24 April 2005

The Times' coverage of the Pope; a policy proposal in Science

One of the publications and commentators that I regularly read online is the New York Times' Public Editor, an ombudsperson and "reader's representative". This Sunday's column is on the Times' coverage of the Israel-Palestine conflict. It's nice, if not particularly deep; I'm hoping that he discusses soon the more newsworthy issue of the Times' coverage of the Pope. To this end I sent him the following e-mail:
I would love to read your views on the recent coverage of the death and election of Popes John Paul II and Benedict XVI. In particular, I've found it very amusing comparing the Time's coverage of John Paul II, which was relatively glowing, discussing his work against communism and for peace, with that of, say, 365gay.com, an online gay daily newspaper, which uniformly condemned the Pope's homophobia (see, for example, <http://www.365gay.com/newscon05/04/040105popeDies.htm>, their lead story announcing his death). The coverage of Pope Benedict, on the other hand, began with a number of articles describing various reactions from American and international Catholics. He is very conservative (I've seen the word "fascist" attached to his name in a discussion of his recent career as Cardinal Ratzinger), and the Times did not let its readers forget this, nor that many Catholics are concerned that he is too conservative.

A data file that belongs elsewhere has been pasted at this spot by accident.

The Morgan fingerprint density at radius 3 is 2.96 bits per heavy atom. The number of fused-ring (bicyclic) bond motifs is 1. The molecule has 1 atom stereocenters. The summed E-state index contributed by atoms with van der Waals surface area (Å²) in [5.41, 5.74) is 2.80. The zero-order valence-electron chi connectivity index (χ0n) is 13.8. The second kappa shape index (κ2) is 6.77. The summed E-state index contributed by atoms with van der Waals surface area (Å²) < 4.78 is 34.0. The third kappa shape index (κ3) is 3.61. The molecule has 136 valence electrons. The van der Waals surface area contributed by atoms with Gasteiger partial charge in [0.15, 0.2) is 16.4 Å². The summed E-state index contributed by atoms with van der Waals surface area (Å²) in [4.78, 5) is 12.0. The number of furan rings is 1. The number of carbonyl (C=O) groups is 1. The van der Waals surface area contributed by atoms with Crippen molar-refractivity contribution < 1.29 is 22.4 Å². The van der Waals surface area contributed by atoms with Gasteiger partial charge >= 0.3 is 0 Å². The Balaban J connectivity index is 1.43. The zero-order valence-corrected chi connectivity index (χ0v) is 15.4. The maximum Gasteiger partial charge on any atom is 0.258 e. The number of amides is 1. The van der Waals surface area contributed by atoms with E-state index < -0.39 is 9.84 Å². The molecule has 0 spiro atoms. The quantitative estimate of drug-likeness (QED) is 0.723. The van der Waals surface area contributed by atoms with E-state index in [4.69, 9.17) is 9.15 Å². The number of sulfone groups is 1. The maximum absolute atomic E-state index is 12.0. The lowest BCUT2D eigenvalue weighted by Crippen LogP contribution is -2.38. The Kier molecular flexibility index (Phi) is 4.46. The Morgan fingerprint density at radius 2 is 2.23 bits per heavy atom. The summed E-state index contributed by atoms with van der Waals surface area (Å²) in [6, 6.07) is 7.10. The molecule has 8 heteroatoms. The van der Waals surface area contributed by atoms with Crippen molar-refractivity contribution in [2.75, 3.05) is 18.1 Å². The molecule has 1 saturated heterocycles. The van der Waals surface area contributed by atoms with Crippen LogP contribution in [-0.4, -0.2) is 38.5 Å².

It is extremely unlikely that the Pope will live for very many years. Will the Times then remember him as a great man, a well-educated polyglot who travelled the world encouraging Christianity and good spirit, and reaching out to Secularists and Jews, or as a misogynist and homophobe, theologically conservative even for a Catholic leader, who restricted (if there's any room to restrict) the role of women within the Church, and spoke out even more strongly than his predecessor against homosexuality, feminism, and religious tolerance?